extreme? Was he to hoist the British flag over the citadel of Cairo, and sweep Pashadom, Capitulations, Mixed Tribunals, and all the heterogeneous mass of international cobwebs to be found in Egypt into the political waste-paper basket ? Prudence, which bade him think of the peace of Europe, and the qualms of his political conscience, which obliged him to be mindful of his plighted word, albeit it had perhaps been too lightly pledged, stopped the way.
Being debarred from the adoption of either extreme course, the Englishman fell back on the procedure, which is endeared to him by habits of thought and national tradition.
He adopted a middle course. He compromised. Far be it from his Anglo-Saxon mind to ask for that “ situation nette” which is so dear to the logical Frenchman. He would assert his native genius by working a system, which, according to every canon of political thought, was unworkable. He would not annex Egypt, but he would do as much good to the country as if he had annexed it. He would not interfere with the liberty of action of the Khedivial Government, but in practice he would insist on the Khedive and the Egyptian Ministers conforming to his views. He would in theory be one of many Powers exercising equal rights, but in practice he would wield a paramount influence. He would occupy a portion of the Ottoman dominions with British troops, and at the same time he would do nothing to infringe the legitimate rights of the Sultan. He would not break his promise to the Frenchman, but he would wrap it in a napkin to be produced on some more convenient occasion. In a word, he would act with all the practical common sense, the scorn for theory, and the total absence of any fixed plan based on logical reasoning, which are the distinguishing features of his race.
I propose eventually to answer the question of how the Englishman fulfilled the mission which, if it was not conferred on him by Europe, was at all events assumed without protest from Europe. Before, however, grappling with this portion of my task, it will be as well to say something of the conditions of the problem which had to be solved. What manner of men were these Egyptians over whom, by accident rather than by design, the Englishman was called upon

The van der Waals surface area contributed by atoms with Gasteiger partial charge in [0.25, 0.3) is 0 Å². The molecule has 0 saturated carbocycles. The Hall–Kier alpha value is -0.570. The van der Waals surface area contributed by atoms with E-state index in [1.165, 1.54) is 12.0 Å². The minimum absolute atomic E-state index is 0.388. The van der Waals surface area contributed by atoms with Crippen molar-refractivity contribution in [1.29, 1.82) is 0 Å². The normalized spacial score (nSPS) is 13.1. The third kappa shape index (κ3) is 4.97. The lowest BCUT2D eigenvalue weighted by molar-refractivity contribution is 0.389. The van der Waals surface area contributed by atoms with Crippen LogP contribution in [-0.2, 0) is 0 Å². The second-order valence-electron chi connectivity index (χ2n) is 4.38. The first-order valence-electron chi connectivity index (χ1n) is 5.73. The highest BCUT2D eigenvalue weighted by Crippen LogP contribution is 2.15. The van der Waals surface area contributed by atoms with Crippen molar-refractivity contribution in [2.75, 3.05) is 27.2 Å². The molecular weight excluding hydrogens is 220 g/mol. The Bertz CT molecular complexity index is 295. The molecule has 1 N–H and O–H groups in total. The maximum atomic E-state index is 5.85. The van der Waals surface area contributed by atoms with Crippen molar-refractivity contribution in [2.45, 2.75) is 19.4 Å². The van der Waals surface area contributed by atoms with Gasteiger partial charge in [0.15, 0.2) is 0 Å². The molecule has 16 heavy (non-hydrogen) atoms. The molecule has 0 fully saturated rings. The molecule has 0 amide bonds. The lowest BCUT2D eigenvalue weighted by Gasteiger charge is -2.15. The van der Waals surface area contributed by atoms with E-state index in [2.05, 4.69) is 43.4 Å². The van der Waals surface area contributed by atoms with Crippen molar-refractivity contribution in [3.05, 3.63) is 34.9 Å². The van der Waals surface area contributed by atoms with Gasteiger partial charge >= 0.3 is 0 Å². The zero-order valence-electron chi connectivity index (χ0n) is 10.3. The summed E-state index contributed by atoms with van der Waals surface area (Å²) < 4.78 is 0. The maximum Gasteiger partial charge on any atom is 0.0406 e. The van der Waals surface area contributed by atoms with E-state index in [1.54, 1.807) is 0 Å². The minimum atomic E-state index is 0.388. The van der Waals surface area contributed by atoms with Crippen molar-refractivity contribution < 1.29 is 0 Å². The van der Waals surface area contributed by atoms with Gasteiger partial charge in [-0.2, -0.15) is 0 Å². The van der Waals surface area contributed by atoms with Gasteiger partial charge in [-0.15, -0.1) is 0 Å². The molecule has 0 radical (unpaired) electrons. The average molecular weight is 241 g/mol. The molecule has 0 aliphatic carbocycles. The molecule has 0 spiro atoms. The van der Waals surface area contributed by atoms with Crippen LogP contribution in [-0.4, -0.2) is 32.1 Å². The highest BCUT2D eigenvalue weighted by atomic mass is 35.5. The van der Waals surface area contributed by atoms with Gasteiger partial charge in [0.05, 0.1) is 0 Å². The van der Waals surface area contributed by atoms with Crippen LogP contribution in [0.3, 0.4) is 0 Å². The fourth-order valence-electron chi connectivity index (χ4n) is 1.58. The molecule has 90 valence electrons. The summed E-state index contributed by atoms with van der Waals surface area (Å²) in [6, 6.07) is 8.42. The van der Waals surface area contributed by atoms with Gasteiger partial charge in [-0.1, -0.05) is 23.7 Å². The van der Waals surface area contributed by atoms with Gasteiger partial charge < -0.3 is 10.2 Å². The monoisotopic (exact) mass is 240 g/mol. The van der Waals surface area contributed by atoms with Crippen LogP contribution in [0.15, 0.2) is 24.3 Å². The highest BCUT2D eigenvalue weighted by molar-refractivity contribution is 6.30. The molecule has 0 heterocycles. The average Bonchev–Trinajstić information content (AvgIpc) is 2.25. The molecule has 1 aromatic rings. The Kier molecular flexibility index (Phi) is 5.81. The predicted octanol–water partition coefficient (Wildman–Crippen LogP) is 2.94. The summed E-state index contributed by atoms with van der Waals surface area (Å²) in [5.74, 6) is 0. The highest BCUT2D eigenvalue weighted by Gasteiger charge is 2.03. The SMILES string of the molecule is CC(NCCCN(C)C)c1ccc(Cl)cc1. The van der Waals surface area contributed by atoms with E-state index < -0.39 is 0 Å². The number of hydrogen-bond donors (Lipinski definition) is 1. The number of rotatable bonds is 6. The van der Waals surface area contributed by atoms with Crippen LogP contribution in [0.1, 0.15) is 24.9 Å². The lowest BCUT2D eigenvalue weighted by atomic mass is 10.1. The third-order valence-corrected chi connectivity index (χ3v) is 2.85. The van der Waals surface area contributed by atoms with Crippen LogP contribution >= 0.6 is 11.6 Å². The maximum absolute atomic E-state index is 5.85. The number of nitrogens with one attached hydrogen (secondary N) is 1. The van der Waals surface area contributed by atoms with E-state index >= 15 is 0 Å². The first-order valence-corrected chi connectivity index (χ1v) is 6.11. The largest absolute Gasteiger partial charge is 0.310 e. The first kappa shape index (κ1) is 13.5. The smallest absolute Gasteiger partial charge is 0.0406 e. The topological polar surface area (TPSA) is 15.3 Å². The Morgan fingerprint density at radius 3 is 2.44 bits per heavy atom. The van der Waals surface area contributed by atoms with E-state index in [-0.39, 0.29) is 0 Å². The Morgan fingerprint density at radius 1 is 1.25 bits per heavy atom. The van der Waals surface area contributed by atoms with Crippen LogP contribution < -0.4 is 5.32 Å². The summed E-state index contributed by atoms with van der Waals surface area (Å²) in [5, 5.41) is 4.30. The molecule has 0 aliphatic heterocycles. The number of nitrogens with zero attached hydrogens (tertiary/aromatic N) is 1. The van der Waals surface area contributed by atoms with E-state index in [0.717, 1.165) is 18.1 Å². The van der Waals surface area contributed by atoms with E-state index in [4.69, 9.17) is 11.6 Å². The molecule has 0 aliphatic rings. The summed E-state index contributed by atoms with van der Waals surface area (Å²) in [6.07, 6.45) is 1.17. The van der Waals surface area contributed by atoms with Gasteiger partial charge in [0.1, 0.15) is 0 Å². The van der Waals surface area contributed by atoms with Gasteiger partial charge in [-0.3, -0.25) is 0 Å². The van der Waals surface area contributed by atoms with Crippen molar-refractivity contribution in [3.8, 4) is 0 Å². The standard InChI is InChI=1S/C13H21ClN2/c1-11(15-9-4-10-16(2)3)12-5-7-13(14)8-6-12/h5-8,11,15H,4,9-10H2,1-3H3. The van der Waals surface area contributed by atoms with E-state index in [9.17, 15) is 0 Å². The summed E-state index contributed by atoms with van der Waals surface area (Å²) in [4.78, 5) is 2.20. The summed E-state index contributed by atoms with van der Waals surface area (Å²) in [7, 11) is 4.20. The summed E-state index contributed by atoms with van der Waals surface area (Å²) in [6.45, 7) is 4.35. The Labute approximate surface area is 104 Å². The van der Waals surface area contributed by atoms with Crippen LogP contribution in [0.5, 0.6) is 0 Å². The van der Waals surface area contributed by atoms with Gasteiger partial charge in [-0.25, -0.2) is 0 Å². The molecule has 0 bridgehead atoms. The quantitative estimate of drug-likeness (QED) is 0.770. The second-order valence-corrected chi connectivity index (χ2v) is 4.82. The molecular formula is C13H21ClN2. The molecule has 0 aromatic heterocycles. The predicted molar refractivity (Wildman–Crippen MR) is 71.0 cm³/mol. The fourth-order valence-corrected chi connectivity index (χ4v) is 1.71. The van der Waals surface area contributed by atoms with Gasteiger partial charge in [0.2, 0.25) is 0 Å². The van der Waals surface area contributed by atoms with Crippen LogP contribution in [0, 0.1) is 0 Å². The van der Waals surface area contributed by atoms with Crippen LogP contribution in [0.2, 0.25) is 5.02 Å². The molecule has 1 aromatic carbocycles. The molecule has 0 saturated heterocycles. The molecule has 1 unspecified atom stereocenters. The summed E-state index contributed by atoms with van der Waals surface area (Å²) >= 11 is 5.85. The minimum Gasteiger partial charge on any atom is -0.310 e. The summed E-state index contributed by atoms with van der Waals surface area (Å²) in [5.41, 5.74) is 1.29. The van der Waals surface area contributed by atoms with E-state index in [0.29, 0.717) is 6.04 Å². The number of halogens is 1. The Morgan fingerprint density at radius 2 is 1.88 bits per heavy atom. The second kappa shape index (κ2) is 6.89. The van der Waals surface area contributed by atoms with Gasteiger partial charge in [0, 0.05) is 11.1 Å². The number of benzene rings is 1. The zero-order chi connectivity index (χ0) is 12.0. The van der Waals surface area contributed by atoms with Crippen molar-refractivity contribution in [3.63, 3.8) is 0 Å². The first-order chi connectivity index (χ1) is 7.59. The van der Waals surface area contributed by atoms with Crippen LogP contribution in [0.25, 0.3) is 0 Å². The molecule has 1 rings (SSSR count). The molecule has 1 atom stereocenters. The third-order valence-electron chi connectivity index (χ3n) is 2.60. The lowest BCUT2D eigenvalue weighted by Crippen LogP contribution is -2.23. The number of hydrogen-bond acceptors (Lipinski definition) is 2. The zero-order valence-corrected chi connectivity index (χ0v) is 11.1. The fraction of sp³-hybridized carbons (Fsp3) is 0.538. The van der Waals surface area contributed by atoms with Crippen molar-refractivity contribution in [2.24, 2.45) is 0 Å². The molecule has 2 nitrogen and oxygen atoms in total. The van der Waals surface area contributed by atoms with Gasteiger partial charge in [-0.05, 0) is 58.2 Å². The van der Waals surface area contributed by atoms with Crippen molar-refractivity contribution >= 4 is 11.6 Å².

to rule without
having the appearance of ruling ? To what influences were they subject? What were their national characteristics? What part must be assigned to the foreign, that is to say, the European, Asiatic, and non-Egyptian African races resident in Egypt? What political institutions and administrative systems existed when the English stepped upon the Egyptian scene? In a word, what was the chaotic material out of which the Englishman had to evolve something like order ?
These are important questions. It is essential that they should be answered before the nature of the work accomplished by England in Egypt can be understood.
Modern Egypt measures about 1000 miles from Alexandria to Wadi Halfa. Its breadth from Port Said to Alexandria is about 200 miles. The apex of the Nile Delta lies a little north of Cairo. Southward from that point, the habitable country narrows rapidly, and is in places confined to a few yards on either bank of the river. This habitable area covers an extent of 33,607 square kilometres, or about 8,000,000 acres.
Who are the inhabitants of these eight millions of acres? Of what was the raw material composed with which the Englishman had to deal ?
It might naturally be supposed that, as we are dealing with the country called Egypt, the inhabit